The US-Saudi relationship has flourished following the 9/11 attacks. It realized despite Saudi potential role in the attacks.
A series of events have led to attracted the attentions on Washington and Riyadh ties prior to the twentieth anniversary September 11 terrorist attacks. Following a legal case brought by a Saudi holding corporation against a former top Saudi official, US National Intelligence chief invoked the classified information privilege two weeks ago. The move meant to prevent sensitive data to leak in the media.
Following intense demand from relatives of victims, President Biden instructed the US Department of Justice to re-assess records from the FBI Inquiry into the 9/11 attacks in order to declassify and reveal them to the public.
The specter of September 11 keeps throwing a shadow over the ties between Saudi Arabia and US. The US-Saudi relationship has developed significantly since the horrific attacks in certain ways.
15, out of 19, hijackers were nationals of Saudi Arabia. Besides, Osama bin Laden, the architect of the attacks, has family relationship with a Saudi most powerful business lines. These unforgettable facts have always threatened to impact the ties. Curiously enough, they didn’t.
Following the attacks, a large series of American mainstream media and old politicians intervened to contextualize the necessity of US-Saudi relationship. They focused on oil on the east and security on the west structured in a 1945 visit between then President Roosevelt and Saudi King Abdul in the Suez Canal.
Nevertheless, an American political expert looked into the matter, he discovering that there was no reference to oil or security at the Suez visit. Instead, Robert Vitalis believes that “oil for security” only appeared in 2002, few months after the attacks. Since then, the phrase has gained widespread acceptance and is usually regarded as genuine.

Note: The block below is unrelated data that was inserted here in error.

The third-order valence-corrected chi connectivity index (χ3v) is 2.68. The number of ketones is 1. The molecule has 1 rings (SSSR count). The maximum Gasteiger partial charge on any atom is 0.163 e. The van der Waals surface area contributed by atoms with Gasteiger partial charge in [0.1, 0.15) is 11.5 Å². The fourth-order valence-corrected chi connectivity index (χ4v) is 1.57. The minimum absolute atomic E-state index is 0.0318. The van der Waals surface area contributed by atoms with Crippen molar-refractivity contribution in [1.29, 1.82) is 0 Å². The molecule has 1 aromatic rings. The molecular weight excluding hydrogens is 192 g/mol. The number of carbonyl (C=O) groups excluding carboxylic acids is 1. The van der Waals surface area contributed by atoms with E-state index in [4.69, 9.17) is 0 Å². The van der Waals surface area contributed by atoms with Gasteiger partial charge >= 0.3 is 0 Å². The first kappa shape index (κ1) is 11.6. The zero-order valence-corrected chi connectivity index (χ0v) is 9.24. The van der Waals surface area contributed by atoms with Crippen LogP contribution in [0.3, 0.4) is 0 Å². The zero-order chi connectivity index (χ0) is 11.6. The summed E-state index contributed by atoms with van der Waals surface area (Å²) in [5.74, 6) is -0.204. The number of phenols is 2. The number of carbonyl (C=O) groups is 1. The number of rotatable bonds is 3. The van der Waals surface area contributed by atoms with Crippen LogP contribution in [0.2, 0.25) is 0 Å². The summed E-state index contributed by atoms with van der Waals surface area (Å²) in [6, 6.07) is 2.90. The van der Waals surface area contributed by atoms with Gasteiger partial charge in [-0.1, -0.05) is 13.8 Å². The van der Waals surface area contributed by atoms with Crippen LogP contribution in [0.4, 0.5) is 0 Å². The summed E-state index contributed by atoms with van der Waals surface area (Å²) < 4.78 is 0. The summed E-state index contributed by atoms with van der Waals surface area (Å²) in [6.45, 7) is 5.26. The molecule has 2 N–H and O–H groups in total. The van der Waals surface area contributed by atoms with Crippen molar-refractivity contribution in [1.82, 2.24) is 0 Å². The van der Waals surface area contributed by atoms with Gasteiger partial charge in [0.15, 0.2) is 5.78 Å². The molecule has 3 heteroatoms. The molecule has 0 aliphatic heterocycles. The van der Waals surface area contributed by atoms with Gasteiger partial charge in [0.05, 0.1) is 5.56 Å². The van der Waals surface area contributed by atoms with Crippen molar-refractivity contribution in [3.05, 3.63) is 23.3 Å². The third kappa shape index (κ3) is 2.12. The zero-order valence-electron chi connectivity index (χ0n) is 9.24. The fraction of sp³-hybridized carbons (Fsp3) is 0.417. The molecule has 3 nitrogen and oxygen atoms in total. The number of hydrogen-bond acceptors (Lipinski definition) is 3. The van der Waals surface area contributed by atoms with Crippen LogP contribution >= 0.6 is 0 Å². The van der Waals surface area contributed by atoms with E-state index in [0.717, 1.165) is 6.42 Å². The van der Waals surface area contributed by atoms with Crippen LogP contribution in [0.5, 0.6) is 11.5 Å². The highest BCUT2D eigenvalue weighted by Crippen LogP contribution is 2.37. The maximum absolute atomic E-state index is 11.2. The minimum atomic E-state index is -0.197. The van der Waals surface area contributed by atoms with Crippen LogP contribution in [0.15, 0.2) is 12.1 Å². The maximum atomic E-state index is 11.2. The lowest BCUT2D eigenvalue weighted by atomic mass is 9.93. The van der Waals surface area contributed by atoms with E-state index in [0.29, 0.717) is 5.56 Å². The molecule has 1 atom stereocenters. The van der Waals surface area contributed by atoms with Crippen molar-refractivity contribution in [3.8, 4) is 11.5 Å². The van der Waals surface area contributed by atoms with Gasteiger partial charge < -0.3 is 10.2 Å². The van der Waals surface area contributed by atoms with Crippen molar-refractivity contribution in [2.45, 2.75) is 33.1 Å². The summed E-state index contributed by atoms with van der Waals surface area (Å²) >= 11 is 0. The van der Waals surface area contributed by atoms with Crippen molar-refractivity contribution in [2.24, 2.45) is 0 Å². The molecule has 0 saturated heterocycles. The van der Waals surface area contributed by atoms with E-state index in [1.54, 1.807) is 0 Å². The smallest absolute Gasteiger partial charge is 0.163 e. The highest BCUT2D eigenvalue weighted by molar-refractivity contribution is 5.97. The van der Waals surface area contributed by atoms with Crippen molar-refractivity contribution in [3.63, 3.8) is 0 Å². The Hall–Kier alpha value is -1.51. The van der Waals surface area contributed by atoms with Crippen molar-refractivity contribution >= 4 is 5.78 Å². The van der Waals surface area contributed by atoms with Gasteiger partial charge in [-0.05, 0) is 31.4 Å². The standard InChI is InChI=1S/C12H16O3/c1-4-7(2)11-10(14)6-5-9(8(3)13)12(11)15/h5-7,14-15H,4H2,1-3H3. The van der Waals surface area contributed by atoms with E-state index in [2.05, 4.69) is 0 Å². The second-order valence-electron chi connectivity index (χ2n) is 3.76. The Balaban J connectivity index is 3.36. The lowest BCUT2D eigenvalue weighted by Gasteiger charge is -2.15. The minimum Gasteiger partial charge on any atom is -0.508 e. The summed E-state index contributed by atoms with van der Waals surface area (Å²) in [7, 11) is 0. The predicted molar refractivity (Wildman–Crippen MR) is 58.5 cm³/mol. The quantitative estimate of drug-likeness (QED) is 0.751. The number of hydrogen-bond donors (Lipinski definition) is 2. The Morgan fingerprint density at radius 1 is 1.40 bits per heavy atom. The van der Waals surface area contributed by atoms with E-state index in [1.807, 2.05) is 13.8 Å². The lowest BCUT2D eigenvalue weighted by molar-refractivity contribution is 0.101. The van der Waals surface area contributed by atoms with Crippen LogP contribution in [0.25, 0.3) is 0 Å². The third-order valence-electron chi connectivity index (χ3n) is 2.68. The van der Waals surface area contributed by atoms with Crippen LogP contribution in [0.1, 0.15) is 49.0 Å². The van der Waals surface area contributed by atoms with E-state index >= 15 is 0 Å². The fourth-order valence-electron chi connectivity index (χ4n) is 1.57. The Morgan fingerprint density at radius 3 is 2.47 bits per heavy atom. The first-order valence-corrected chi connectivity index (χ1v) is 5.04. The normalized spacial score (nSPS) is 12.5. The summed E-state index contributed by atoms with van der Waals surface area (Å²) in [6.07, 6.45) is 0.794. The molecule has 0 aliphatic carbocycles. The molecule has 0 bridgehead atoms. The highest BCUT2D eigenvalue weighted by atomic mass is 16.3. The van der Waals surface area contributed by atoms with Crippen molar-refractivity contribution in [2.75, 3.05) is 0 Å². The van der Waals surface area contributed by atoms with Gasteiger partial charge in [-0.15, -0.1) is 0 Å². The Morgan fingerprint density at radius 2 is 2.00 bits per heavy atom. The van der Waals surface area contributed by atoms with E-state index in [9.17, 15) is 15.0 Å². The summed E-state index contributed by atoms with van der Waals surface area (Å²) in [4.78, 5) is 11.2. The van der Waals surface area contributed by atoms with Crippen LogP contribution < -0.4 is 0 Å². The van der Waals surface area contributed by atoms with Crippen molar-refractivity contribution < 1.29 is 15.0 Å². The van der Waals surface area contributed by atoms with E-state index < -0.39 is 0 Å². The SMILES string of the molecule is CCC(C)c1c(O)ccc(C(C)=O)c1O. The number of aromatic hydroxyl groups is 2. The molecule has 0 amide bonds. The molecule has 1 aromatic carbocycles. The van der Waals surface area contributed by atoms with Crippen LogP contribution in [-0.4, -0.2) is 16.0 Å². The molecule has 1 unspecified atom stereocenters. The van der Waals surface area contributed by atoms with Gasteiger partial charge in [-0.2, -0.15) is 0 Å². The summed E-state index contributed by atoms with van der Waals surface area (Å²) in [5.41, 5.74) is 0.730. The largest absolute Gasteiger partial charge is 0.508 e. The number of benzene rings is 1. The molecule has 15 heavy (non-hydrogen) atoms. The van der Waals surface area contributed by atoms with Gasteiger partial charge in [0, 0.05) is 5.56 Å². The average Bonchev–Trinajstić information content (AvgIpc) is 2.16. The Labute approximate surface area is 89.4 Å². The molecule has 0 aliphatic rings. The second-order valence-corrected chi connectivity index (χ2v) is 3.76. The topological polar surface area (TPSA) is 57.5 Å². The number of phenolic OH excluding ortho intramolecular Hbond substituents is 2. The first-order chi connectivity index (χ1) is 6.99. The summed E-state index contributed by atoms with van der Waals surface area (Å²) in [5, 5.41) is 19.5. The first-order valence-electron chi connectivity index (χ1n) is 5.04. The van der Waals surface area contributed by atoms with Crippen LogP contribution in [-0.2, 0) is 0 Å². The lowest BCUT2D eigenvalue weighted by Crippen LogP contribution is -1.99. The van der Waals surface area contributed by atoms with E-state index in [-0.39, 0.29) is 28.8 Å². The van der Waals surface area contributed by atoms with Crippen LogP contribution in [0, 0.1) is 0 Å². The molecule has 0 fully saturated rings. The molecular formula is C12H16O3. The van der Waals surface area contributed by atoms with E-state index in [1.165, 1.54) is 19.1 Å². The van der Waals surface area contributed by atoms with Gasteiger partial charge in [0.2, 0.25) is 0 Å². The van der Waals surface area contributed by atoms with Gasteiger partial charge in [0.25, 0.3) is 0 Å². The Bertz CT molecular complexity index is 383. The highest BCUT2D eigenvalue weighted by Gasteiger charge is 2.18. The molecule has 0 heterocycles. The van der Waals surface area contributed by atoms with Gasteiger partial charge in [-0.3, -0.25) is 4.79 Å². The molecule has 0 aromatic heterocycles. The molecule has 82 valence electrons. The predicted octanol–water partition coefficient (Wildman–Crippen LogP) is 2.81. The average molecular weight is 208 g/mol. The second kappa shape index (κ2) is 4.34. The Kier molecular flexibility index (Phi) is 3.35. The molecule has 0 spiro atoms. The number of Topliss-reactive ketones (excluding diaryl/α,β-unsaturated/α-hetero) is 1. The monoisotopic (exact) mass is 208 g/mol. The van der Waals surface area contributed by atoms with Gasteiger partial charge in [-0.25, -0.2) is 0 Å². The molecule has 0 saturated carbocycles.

US-Saudi Relationship in Two Decades
If there is a special US-Saudi relationship today, it evolved after 9/11 attacks. US and Saudi Arabia collaborated closely in the two pervasive wars that followed the 9/11 attacks against Afghanistan and Iraq.
The multiple links between the assailants and US allied governments, such as like United Arab Emirates and Saudi Arabia, were dealt with by diplomatic ways rather than military activism. Consider how the reaction may have been different if 15 of the 19 hijackers were the nationals of Russia or Iran.
After two full decades and the elimination of almost all high-rank officials and princes in Saudi kingdom, 9/11 remains a major issue. the only survivor is King Salman who has in fact passed the power to his son, Mohammad.
The United States remained worried about charities in Saudi Arabia. Hillary Clinton, then US secretary of State, said in 2009 that private Saudi donations were “the most major source of money to Sunni terrorist groups worldwide.”
In 2016, both US house of congress ratified a bill to address the donations supporting the terrorism across the world. Justice Against Sponsors of Terrorism Act clearly indicated the footstep of 2001 attacks on US politics.
Saudi rulers have expended a major part of second decade of twenty-first century in distress concerning relationship with the United States. From the Saudi perspective, the era following 2011 was more concerning than 2001.
The US alienation from the longtime regional ally Hosni Mubarak, then Egyptian President, during the Arab Spring was the start of a new era for Riyadh. Obama’s tendency to support or cooperate with Jihadist groups was viewed as a threat by Saudi Arabia.
The US-Saudi relationship has gone through various ups and downs in the past decade. Obama, Trump, and Biden had different signatures in bilateral developments.